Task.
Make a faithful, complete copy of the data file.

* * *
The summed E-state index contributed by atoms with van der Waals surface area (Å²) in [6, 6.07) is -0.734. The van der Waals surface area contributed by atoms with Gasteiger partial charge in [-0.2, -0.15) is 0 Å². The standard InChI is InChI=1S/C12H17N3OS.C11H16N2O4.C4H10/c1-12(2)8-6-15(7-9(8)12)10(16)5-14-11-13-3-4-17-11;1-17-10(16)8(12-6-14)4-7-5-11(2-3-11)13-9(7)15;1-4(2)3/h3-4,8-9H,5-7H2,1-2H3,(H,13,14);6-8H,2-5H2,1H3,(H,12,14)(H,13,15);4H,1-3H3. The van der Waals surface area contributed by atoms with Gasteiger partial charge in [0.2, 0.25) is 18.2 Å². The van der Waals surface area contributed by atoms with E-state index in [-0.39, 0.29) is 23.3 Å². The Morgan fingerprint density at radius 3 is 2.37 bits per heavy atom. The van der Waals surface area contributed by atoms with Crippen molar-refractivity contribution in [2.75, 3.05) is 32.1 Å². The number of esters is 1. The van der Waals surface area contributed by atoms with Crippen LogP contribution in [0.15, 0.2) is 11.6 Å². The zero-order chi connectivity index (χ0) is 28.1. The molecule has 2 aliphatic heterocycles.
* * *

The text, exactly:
The summed E-state index contributed by atoms with van der Waals surface area (Å²) in [6, 6.07) is -0.734. The van der Waals surface area contributed by atoms with Gasteiger partial charge in [-0.2, -0.15) is 0 Å². The standard InChI is InChI=1S/C12H17N3OS.C11H16N2O4.C4H10/c1-12(2)8-6-15(7-9(8)12)10(16)5-14-11-13-3-4-17-11;1-17-10(16)8(12-6-14)4-7-5-11(2-3-11)13-9(7)15;1-4(2)3/h3-4,8-9H,5-7H2,1-2H3,(H,13,14);6-8H,2-5H2,1H3,(H,12,14)(H,13,15);4H,1-3H3. The van der Waals surface area contributed by atoms with Gasteiger partial charge in [0.2, 0.25) is 18.2 Å². The van der Waals surface area contributed by atoms with E-state index in [-0.39, 0.29) is 23.3 Å². The Morgan fingerprint density at radius 3 is 2.37 bits per heavy atom. The van der Waals surface area contributed by atoms with Crippen molar-refractivity contribution in [2.75, 3.05) is 32.1 Å². The number of esters is 1. The van der Waals surface area contributed by atoms with Crippen LogP contribution in [0.15, 0.2) is 11.6 Å². The zero-order chi connectivity index (χ0) is 28.1. The molecule has 2 aliphatic heterocycles.